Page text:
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Thursday, February 18, 2010

Lake Mweru

A couple weeks ago we got to take a family drive up to Lake Mweru which is about an hour or so north of us. I and the kids had never been up that way despite living here for over 3 years.

Tom has been up there countless times. Long before we moved to this area Tom took trips up here and showed the Jesus film along with Campus Crusade. He even took boat trips out to the islands on the lake. One of them had not had white visistors for over 15 years meaning that for most of the children Tom was the first white person they had ever seen.

As we drove north I was fantasizing about what I would do when we got there--sit on the shore, sip a coke, gaze at the sheer beauty of God's creation.

The reality was a little bit different. God's creation took on a different form than I had expected.

The lake was gorgeous. The lonely fishing vessels out in the middle--peaceful!


The shore line though--not quite as pretty


Laundry washing and a broken down old boat.



An abandoned suitcase and a little baby all by his lonesome.

Ok, so the mom was about 10 yards away doing the washing.



Readers of this blog will not be surprised that one of the first things I needed to do when we got to the lakeside was to find a restroom. Well, we didn't quite find a restroom. It didn't even have proper walls. There were small gaps between the bamboo strips.



This has got to be the ricketiest facility I have ever used. It was sturdy enough but made me exceedingly nervous!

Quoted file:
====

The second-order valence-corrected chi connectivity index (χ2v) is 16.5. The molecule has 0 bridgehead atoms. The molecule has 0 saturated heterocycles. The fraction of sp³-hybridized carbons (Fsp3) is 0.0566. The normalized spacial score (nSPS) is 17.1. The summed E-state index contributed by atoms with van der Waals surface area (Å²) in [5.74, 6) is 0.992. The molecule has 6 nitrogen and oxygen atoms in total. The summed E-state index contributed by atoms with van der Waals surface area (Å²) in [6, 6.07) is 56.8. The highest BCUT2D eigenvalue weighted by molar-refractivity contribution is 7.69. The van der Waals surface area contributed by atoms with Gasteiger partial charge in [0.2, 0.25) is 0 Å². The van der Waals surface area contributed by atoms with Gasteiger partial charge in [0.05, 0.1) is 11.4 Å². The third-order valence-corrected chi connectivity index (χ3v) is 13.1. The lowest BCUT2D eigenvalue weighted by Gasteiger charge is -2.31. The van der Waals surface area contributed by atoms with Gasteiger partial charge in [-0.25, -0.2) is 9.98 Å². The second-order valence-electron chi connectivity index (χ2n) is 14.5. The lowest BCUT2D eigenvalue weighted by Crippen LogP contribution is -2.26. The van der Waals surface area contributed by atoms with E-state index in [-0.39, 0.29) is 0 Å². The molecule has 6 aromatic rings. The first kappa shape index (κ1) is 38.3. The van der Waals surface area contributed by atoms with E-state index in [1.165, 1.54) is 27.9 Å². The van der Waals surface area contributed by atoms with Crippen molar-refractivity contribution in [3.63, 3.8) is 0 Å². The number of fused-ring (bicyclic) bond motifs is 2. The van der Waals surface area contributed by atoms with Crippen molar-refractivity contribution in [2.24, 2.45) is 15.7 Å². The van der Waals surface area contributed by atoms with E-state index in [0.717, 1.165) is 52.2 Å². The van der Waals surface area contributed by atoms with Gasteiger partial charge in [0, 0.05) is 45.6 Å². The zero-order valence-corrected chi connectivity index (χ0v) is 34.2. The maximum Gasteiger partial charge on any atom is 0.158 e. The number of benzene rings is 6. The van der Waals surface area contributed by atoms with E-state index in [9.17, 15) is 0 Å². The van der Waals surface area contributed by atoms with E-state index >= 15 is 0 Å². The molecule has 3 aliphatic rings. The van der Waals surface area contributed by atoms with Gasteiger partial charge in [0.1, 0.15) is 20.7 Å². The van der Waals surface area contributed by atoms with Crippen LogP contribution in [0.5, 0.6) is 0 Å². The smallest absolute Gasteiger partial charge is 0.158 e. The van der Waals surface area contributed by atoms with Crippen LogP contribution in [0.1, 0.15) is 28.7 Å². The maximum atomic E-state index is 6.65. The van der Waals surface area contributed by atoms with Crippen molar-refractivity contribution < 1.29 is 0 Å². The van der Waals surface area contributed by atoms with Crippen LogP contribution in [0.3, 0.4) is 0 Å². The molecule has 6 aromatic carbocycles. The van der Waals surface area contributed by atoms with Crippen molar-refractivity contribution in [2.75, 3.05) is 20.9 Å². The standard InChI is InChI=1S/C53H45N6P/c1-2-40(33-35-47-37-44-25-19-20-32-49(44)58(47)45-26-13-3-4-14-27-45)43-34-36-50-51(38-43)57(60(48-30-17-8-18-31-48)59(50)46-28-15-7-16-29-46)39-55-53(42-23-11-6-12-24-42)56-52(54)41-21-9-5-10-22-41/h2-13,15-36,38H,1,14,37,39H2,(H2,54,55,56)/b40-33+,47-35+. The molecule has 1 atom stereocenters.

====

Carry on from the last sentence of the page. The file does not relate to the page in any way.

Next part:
After deciding that we couldn't really sit and relax on the shore we headed for a restaurant for lunch. There weren't many choices but Havana Restaurant came highly recommended.


All dishes were served with Nshima. Nshima is a type of cornmeal porridge--similar to thick grits or polenta but without any seasoning. It is the staple food for Zambia and very important to them. If you ask them if they have eaten the actual term in Bemba is: 'Have you eaten nshima?' If they haven't had nshima then they haven't eaten no matter how much other food they've consumed.

We all chose the chicken except for Troy who chose eggs.


The white lump in the center is the nshima. It is stiff and slightly sticky. You pull of small lumps and mold them into balls in the palm of your hand and then pinch up bits of meat or vegetables to go with it. I almost never use the palm choosing to just use my finger tips.



I could only eat about a third of my nshima portion. It is really filling stuff!

My son however had no problem eating all of his and most of everyone else's. Teenagers!



All restaurants have hand wash stations set up so people can have clean hands before and after the meal. This towel was fresh but normally I air dry my hands because you have no idea how many people have used that towel before you.



This place was nice because they had liquid soap. Bar soap is as nasty as a used towel for bacteria.